FIG. 5 is a sectional view of the bottom end of the post and leg assembly taken on plane VV of FIG. 3;

FIG. 6 is a sectional view of the post and connected cross tie, taken on plane VIVI of FIG. 1;

FIG. 7 is a sectional view of the assembly in FIG. 6, taken on plane VIIVII;

FIG. 8 is a sectional view of the upper end of the post assembly, taken on plane VIIIVIll of FIG. 1;

FIG. 9 is a sectional view taken on plane IX-IX of FIG. 8;

FIG. 10 is a perspective end view of a portion of the post and a section of electrical wire showing insertion thereof;

FIG. 11 is a sectional view similar to that in FIG. 2, but showing the connection being made between the post and the leg when secured;

FIG. 12 is a perspective view of one of the ceiling contacting plugs;

FIG. 13 is a fragmentary sectional view of a wall connector of the assembly; and

FIG. 14 is a sectional view of a modified wall pole or post.

Referring now spectifically to the drawings, the assembly 10 illustrated in FIG. 1 is representative of a large number of adjacent, vertically elongated, and horizontally spaced posts, cooperatively forming a support system. The construction can assume a variety of arrangements as illustrated in the several drawings in United States Patent No. 3,043,642. Since the basic general arrangement is old, only the improvement features are particularly disclosed and claimed herein for purposes of brevity and clarity. The assembly 16 is shown to include a first vertical post assembly 12, a second vertical post assembly a pair of horizontal, vertically spaced post connecting cross tie devices 14 and 14', and a wall connector tie device 15 attached to a wall 17.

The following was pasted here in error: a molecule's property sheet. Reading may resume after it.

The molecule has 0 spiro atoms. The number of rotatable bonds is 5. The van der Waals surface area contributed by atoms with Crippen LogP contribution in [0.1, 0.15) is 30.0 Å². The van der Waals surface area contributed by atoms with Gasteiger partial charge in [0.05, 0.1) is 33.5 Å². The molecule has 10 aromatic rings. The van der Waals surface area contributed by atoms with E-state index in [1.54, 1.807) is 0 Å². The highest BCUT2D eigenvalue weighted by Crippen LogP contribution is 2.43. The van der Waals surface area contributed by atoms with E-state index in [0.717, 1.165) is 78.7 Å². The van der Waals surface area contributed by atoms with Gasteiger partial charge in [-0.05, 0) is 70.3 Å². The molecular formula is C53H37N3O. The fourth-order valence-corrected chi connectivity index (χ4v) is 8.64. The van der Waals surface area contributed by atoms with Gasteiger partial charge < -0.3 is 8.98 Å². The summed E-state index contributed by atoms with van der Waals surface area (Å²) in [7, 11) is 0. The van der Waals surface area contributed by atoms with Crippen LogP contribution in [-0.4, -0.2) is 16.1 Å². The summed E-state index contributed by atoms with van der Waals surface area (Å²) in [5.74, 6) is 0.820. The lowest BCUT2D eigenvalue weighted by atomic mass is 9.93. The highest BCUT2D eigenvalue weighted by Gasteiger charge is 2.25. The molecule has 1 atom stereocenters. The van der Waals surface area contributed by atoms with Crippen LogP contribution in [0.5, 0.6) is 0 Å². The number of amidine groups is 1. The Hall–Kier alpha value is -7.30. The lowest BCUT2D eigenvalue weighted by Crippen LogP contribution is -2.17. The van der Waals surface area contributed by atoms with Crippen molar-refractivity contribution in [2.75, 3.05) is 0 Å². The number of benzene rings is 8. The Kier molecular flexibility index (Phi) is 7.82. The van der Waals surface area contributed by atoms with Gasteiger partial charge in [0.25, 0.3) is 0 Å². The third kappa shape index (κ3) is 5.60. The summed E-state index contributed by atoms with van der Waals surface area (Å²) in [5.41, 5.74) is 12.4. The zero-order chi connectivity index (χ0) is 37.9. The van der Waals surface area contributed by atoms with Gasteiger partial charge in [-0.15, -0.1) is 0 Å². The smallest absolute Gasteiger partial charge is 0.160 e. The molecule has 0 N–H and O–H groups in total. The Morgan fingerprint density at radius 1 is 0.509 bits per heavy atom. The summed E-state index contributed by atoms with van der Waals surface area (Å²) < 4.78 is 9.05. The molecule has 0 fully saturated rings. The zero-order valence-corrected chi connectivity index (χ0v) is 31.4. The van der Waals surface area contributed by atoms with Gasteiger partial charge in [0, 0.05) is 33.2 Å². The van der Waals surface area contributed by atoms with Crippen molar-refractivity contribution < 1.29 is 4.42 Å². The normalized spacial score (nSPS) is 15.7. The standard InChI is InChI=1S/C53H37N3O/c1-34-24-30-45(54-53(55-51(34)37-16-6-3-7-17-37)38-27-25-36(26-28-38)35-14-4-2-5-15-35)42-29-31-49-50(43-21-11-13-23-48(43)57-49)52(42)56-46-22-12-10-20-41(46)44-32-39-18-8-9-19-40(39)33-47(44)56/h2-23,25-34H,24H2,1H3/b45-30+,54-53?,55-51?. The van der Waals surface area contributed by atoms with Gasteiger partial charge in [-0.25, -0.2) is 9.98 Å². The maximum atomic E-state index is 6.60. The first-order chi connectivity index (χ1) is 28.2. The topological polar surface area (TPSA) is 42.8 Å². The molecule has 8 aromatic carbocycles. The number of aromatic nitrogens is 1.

Each post assembly 12 includes the main post 16, a ceiling contacting plug unit 18 on the upper end, and a floor contacting leg and foot unit 20.

Each post 16 is vertically elongated, having a cross section generally rectangular in dimension, with the sides being a pair of spaced parallel panels 22 and 24 interconnected by a pair of spaced transverse vertically extending web walls 26 and 28. These webs are spaced inwardly from the lateral edges of panels 22 and 24. Adjacent these panel edges are two pairs of cooperative flanges 3t? and 32 on one side, and 34 and 316 on the opposite side. These form a pair of slots 38 and 40, respectively therebetween. Each slot leads into a channel type passage 44 and 46. These passages receive anchor clips behind the flanges for securing connecting means for service units between the posts. These flanges are recessed slightly from the edges of the panels to provide a more secure connection for the units mounted thereto as explained in the previous patent identified above. These elements of the post are all integrally interconnected. The post is preferably an aluminum extrusion.